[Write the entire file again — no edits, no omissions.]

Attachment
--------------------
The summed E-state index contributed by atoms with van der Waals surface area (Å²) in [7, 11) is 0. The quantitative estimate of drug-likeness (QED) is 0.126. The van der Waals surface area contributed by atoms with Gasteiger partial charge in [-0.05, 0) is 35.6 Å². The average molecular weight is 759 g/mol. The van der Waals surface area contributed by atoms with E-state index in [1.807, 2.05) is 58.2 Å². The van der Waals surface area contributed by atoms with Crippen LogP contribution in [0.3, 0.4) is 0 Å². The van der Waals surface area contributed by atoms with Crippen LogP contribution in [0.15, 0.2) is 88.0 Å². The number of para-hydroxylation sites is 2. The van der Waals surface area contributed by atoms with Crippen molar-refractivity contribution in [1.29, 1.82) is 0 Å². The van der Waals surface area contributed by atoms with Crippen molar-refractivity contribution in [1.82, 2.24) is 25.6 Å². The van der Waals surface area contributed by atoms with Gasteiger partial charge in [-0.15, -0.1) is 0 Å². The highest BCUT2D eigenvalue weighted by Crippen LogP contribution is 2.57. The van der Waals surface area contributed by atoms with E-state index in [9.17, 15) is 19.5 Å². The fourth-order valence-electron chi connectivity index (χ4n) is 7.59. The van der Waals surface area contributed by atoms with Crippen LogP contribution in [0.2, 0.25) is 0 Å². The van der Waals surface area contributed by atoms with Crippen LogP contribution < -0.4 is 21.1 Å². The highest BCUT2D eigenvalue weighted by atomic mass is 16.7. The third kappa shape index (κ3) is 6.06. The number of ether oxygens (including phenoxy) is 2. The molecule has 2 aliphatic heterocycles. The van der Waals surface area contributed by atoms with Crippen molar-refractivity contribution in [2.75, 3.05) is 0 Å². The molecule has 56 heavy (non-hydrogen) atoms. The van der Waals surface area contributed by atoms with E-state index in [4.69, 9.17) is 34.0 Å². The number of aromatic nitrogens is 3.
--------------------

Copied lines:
The summed E-state index contributed by atoms with van der Waals surface area (Å²) in [7, 11) is 0. The quantitative estimate of drug-likeness (QED) is 0.126. The van der Waals surface area contributed by atoms with Gasteiger partial charge in [-0.05, 0) is 35.6 Å². The average molecular weight is 759 g/mol. The van der Waals surface area contributed by atoms with E-state index in [1.807, 2.05) is 58.2 Å². The van der Waals surface area contributed by atoms with Crippen LogP contribution in [0.3, 0.4) is 0 Å². The van der Waals surface area contributed by atoms with Crippen LogP contribution in [0.15, 0.2) is 88.0 Å². The number of para-hydroxylation sites is 2. The van der Waals surface area contributed by atoms with Crippen molar-refractivity contribution in [1.29, 1.82) is 0 Å². The van der Waals surface area contributed by atoms with Crippen molar-refractivity contribution in [1.82, 2.24) is 25.6 Å². The van der Waals surface area contributed by atoms with Gasteiger partial charge in [-0.15, -0.1) is 0 Å². The highest BCUT2D eigenvalue weighted by Crippen LogP contribution is 2.57. The van der Waals surface area contributed by atoms with E-state index in [9.17, 15) is 19.5 Å². The fourth-order valence-electron chi connectivity index (χ4n) is 7.59. The van der Waals surface area contributed by atoms with Crippen LogP contribution in [0.2, 0.25) is 0 Å². The van der Waals surface area contributed by atoms with Crippen LogP contribution < -0.4 is 21.1 Å². The highest BCUT2D eigenvalue weighted by atomic mass is 16.7. The third kappa shape index (κ3) is 6.06. The number of ether oxygens (including phenoxy) is 2. The molecule has 2 aliphatic heterocycles. The van der Waals surface area contributed by atoms with Crippen molar-refractivity contribution in [2.75, 3.05) is 0 Å². The molecule has 56 heavy (non-hydrogen) atoms. The van der Waals surface area contributed by atoms with E-state index in [4.69, 9.17) is 34.0 Å². The number of aromatic nitrogens is 3.